The Federal False Claims Act (FCA) is a primary enforcement tool used by the U.S. Department of Justice (DOJ) to prevent fraud on the government relating to federal programs.

The statute imposes both criminal and civil penalties for violation of standards governing making claims on the government for payment. The statute permits the DOJ as well as qui tam relators (sometimes known as whistleblowers) – individuals who claim to have direct and independent knowledge of fraud – to bring civil suits against government contractors, health care providers, medical device and pharmaceutical manufacturers, financial institutions, and other federal program participants to recover damages and penalties. In most cases, the DOJ (often with the assistance of agency inspectors general (IGs)) conduct extensive investigations about potential false claims allegations (including those filed under seal by whistleblowers) prior to litigation. In some instances, the government also may conduct parallel criminal investigations or seek to pursue solely a criminal investigation and bring criminal indictments for FCA violations.

As compensation for the risk and effort of filing a complaint, a whistleblower may be awarded a portion of the recovered funds, typically between 15 and 25 percent of the recovery if the DOJ intervenes in the whistleblower’s litigation and takes over defense of the case, and between 25 and 30 percent if the DOJ does not intervene. The DOJ intervenes in approximately 22 percent of the FCA cases filed, but a whistleblower may continue to pursue a case even without DOJ intervention. Whistleblower recoveries under the FCA exceeded $1.2 billion for fiscal years 2009-11.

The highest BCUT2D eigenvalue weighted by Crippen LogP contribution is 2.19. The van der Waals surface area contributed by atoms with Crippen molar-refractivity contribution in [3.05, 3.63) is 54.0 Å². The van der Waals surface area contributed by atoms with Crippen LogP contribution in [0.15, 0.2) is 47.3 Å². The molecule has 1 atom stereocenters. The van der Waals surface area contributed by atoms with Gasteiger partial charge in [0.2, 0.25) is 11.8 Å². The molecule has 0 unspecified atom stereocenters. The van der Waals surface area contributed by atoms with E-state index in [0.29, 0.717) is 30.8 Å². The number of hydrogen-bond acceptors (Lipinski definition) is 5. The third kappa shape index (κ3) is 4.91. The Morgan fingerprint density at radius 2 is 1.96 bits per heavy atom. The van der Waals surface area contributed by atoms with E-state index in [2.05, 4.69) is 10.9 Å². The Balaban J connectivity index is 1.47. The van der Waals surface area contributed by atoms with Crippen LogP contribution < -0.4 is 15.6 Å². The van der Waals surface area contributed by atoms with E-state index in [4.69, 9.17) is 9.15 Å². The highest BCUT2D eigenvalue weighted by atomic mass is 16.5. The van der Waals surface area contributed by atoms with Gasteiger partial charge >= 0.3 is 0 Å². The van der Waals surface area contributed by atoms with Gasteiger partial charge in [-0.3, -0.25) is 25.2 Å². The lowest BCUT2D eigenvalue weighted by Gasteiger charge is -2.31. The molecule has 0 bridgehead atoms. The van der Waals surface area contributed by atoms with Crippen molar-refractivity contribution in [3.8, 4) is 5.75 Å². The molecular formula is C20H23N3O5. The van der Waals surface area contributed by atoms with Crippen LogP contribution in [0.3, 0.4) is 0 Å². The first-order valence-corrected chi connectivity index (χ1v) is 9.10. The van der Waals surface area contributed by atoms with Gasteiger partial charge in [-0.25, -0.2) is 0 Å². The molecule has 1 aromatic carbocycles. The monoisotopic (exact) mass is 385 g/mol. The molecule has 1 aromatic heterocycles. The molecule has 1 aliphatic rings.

FCA enforcement activities are sharply increasing, creating greater risks for government contractors and federal program participants. The DOJ recovered more than $3 billion under the FCA in 2011. From 2009 to 2011, the DOJ recovered a total of $8.9 billion under the FCA, the largest three-year total in the department’s history.

These enforcement activities are not limited to the federal realm. At least 36 states and the District of Columbia have enacted state false claims acts. Other major municipalities have promulgated similar laws. Over the next several years we anticipate significant increases in investigations and litigation under state and local false claims acts.

Practice Overview
K&L Gates has extensive experience investigating and defending FCA matters. We have more than 30 lawyers across the United States who focus on representing companies, officers and directors, and individuals in every phase of FCA matters, including conducting internal investigations, defending DOJ and IG investigations relating to FCA allegations, designing and implementing remedial measures and compliance programs which may be required as a result of such allegations, and of course defending FCA actions. Our team includes seasoned trial lawyers from our government enforcement and white-collar crime practices, with substantial experience in related substantive areas of the law such as government contracts, health care/FDA, and financial institutions, as well as dedicated compliance practitioners. This combined experience enables the firm to anticipate and respond to the many demands created by FCA allegations and the related investigations and proceedings that often accompany such allegations. As a result, our clients are able to navigate the otherwise daunting process of investigating, litigating, and settling FCA claims while continuing to compete in the global marketplace.